Reno Dentists: Your Child’s Oral Care Starts Early

Reno Dentists: Your Child’s Oral Care Starts Early

Posted December 20, 2012 by Wager-Evans Dental

Mother and Baby New mothers undoubtedly have a lot on their minds. One thing many of them probably don’t think about, at least until teething begins, is their children’s oral health. A child’s oral care is important, even before a baby is born. Your Reno dentists, Dr. Wager and Dr. Evans, explain why oral heath in early childhood is so important.

Before Birth

Most pregnant women know the importance of eating a healthy, well-balanced diet. Good nutrition is important for a child’s oral health, as well as bodily health. Though teeth won’t erupt until several months after birth, they form while a baby is still in the womb. Mothers should maintain a proper diet and take pre-natal vitamins to help her baby’s teeth develop healthily and strongly. In addition, a pregnant woman shouldn’t neglect her own oral health. An expectant mother is more prone to gum disease and should schedule an appointment with a dentist to discuss how the pregnancy will affect her mouth.

After Birth

Your baby’s oral care should start right after the very first feeding. Wipe the infant’s mouth out with a soft, damp washcloth. New parents may notice thrush, a yeast infection that commonly strikes very young children, as a white film that does not go away, but grows. If you see white patches on your child’s soft oral tissues, report to problem to Dr. Wager or Dr. Evans, or to your child’s pediatrician.

After Teething

An infant’s newly erupted teeth require brushing. Buy a toothbrush with soft bristles and a small head, and gently brush every new tooth twice a day. Only use water until the baby’s first birthday, and then begin using non-fluoride toothpaste. You will need to brush your child’s teeth for the first three or more years of life, though supervision will probably be required for several years afterward. When putting a child to sleep, don’t feed him or her milk or juice.  Instead, choose water. Your child’s first dental visit should be around the first birthday.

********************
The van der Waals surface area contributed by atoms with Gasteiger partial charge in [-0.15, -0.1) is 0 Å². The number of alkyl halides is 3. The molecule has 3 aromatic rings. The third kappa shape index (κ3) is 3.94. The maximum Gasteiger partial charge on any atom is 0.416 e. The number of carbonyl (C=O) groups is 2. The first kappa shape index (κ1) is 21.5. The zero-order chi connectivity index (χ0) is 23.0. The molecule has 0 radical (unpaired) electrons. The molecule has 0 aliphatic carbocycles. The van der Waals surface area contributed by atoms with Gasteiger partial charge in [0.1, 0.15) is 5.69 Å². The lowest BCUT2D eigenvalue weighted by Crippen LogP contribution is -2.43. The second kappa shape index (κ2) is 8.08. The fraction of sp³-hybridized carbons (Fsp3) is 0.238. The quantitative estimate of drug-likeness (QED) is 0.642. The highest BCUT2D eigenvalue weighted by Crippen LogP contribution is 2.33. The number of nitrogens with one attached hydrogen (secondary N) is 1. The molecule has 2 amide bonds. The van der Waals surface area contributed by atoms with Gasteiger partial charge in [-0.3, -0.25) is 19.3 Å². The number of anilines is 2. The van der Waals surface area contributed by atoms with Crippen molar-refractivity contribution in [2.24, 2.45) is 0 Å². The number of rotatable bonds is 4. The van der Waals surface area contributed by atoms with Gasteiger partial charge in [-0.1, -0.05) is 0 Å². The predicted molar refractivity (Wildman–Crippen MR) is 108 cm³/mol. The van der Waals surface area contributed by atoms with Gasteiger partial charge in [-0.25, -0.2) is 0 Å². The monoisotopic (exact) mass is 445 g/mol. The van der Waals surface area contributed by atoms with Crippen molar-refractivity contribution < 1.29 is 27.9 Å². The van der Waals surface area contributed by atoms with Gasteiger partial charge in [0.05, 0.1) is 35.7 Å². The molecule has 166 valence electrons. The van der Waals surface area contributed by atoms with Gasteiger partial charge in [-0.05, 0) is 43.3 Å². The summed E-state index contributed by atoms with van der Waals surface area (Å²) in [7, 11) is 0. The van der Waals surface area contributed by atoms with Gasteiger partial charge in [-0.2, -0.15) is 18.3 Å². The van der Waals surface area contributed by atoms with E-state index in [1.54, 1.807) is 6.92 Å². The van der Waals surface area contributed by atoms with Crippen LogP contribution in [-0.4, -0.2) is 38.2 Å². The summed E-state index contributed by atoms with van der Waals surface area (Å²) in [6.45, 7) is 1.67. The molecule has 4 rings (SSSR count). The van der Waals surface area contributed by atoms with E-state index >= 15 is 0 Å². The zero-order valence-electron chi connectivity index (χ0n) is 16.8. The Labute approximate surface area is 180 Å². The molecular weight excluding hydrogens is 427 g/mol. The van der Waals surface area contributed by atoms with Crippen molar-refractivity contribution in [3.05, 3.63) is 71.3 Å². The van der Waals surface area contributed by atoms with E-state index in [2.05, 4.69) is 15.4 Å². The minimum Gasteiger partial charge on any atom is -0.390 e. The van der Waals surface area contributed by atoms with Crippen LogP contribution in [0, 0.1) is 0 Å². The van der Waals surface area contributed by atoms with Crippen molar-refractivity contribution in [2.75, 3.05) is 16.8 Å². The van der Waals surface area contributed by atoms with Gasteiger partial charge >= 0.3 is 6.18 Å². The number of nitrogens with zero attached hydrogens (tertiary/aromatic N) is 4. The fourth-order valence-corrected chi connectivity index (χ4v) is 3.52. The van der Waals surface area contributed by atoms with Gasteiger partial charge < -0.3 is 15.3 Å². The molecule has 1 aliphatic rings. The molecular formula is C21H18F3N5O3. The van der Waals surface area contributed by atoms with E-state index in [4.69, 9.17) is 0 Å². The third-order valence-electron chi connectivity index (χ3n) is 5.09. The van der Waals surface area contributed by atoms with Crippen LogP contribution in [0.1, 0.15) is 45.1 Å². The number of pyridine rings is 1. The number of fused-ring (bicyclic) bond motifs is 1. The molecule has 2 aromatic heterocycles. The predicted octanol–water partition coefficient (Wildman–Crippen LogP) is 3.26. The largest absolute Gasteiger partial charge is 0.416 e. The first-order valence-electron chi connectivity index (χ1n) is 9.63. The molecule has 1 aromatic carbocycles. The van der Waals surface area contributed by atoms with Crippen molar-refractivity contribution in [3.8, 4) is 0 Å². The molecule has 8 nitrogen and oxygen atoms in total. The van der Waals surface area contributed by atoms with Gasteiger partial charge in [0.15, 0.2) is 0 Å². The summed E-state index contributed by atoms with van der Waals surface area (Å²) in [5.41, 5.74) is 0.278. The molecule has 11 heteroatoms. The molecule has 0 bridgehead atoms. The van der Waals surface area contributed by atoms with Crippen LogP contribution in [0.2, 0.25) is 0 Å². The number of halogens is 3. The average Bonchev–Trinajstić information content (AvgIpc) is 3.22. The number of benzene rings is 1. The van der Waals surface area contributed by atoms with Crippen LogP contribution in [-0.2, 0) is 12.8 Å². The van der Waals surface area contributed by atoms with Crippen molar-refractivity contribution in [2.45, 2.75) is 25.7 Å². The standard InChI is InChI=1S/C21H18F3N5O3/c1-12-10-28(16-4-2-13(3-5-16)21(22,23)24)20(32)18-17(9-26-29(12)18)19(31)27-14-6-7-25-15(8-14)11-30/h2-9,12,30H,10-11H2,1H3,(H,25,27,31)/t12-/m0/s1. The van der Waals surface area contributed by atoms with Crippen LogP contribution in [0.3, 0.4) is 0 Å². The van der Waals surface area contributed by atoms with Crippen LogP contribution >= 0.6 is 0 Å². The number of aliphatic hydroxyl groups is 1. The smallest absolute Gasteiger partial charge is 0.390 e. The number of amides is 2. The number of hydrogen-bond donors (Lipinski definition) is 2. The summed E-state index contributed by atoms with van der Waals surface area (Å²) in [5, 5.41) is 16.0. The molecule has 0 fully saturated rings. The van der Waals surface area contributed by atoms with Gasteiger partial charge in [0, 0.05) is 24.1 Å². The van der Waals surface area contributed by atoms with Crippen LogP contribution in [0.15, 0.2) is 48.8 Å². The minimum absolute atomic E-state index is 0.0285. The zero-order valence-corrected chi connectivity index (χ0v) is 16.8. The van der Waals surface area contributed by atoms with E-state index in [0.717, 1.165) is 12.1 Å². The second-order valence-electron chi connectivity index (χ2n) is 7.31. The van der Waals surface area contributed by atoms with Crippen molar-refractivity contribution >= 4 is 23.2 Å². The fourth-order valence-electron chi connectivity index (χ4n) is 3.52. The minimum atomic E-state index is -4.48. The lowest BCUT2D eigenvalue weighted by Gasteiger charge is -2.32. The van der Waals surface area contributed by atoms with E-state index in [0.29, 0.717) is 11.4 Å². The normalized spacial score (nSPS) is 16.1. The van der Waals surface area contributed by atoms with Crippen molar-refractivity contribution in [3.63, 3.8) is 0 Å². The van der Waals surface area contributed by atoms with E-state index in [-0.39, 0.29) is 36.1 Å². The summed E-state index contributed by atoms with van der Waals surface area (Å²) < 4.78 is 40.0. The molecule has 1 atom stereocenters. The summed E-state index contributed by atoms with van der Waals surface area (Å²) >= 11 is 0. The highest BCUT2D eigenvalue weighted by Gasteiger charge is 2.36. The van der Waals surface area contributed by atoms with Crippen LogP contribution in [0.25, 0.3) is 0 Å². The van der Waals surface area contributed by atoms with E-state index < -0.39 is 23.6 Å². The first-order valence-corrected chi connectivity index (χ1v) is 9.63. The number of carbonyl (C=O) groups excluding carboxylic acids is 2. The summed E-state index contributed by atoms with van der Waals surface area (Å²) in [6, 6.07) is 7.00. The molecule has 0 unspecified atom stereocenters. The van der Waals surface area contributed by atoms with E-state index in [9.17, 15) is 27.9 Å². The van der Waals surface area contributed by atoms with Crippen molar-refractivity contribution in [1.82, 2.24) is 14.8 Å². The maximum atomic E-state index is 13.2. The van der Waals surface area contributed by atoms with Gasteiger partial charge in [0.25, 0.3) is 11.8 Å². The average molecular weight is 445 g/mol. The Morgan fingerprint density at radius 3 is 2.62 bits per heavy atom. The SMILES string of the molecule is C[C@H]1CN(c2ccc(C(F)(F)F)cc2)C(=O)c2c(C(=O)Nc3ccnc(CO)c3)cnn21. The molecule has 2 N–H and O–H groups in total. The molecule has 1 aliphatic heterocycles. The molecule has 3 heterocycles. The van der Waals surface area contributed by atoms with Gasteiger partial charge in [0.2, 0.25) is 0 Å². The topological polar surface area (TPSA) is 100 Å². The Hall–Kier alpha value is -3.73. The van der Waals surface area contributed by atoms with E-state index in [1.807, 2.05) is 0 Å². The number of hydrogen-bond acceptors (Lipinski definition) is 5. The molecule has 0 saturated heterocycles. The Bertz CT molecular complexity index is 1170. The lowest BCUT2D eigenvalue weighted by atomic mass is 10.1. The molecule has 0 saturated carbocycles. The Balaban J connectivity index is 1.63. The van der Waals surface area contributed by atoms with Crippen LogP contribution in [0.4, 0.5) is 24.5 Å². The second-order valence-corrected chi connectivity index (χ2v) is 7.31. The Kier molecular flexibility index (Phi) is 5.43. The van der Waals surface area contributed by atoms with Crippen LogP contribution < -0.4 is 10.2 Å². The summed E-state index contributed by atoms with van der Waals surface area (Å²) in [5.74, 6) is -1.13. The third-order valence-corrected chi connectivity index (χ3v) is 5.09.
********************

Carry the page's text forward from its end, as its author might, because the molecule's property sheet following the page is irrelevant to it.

Don’t Neglect Your Own Oral Care

Research has consistently shown to predict a child’s oral health, look at the mother’s oral health. Parents who neglect their oral hygiene are likely to also neglect the oral health of their children. Practice excellent oral health care yourself, including brushing and flossing, as well as visiting your Reno dentist for regular checkups every six months. Even if you have been inattentive to your own oral health in the past, it’s never too late to start!

Your Reno Dentists See Patients of All Ages

If you are expecting a baby or the time has arrived for your child’s first dental visit, schedule an appointment with your Reno dentists. We provide dental services for your entire family. Contact our 89502 dentist office at 775-829-7700. We are proud to serve patients in Reno, Sparks, Sun Valley, Spanish Springs, and surrounding communities.